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Monday, February 25, 2013

French Tax Proposal Zeroes In on Web Giants’ Data Harvest

French Tax Proposal Zeroes In on Web Giants’ Data Harvest

Pool photo by Philippe Wojazer

Eric Schmidt, left, Google’s chief, and President François Hollande in Paris this month.

PARIS â€" Only a few weeks after the French Constitutional Council rejected one new tax idea â€" a 75 percent levy on annual incomes of more than 1 million euros ($1.3 million) â€" another began percolating through the halls of the finance ministry here: a proposal to tax the collection of personal data on the Internet.

Google and Facebook know that John Doe “likes” wine, is shopping for a Volkswagen and often e-mails Jane Doe. The new idea would require the companies to pay for gathering that information.

Nicolas Colin, one of the authors of a report in which the idea of taxing data collection was floated in January, said the immediate goal would be to promote sound practices for data collection and protection.

While the report does not specify how much revenue the tax would yield, Mr. Colin said it would probably be minimal.

“It’s meant to incentivize everyone to operate at a higher level, not to raise a lot of money,” he said. “You can’t go from zero to collecting hundreds of millions overnight.”

Like other European countries, France has been frustrated by its inability to raise significant tax revenue from the billions of dollars in sales and profits that Internet companies, many of them American, generate in Europe every year.

And despite so-called austerity measures, budget deficits remain large.

“Every government needs revenues,” Mr. Colin, a government auditor and technology entrepreneur, said in an interview. “If they can’t get them from the most profitable companies, then they have to get them from the rest of us â€" individual taxpayers and smaller, struggling companies.”

Internet companies like Amazon.com, Facebook and Google stay largely out of reach of tax collectors in large European countries like Britain, France and Germany by routing their sales through smaller countries, like Ireland and Luxembourg, where corporate tax rates are lower. The companies insist that such practices are permitted under European Union law and international taxation treaties.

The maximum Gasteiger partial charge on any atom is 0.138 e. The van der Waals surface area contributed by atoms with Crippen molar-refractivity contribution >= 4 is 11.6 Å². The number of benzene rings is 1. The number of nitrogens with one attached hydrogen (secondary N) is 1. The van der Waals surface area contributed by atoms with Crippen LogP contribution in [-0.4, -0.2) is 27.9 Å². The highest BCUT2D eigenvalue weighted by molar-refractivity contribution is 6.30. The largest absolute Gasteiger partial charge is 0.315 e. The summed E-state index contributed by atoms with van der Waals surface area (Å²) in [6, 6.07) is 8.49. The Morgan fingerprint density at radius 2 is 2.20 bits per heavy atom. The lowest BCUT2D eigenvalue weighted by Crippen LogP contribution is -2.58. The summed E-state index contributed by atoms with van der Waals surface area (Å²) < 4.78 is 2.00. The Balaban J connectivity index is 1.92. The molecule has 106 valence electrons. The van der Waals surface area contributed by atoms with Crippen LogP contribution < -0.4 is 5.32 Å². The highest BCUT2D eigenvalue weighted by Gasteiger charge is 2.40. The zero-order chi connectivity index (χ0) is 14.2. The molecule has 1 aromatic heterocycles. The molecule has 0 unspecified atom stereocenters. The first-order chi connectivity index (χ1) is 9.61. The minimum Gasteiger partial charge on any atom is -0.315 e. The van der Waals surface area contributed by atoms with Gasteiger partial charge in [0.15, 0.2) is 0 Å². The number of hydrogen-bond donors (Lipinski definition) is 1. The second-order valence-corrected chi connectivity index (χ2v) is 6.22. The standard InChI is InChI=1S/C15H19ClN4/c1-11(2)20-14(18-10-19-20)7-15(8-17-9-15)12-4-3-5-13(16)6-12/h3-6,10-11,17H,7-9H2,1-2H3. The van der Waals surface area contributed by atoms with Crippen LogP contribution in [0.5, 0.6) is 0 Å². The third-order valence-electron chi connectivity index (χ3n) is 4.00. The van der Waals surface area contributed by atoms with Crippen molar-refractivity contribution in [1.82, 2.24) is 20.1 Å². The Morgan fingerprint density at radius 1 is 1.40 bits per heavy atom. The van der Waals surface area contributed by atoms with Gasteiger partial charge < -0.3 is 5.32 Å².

France and other countries have begun talks to change those conventions, so Internet companies could be taxed in the country where a sale takes place, rather than in the location where the transaction is recorded. But that could take many years, with no guarantee of any change.

On the other hand, France could impose a tax on data collection unilaterally and quickly, Mr. Colin said.

The prospects for his proposal are unclear. While the report was commissioned by the government, it is not an official policy document, and the finance ministry has yet to take a position on the idea.

On other issues involving the digital economy, the administration of President François Hollande has sent mixed signals. After threatening Google with a law that would have let publishers charge the search engine for links to their Web sites, for example, the government backed down and accepted a negotiated deal that maintains Google’s existing business model, under which links are free.

The French data protection agency, which is known by the initials C.N.I.L. and is independent of the government, has been more forthcoming about the taxation proposal.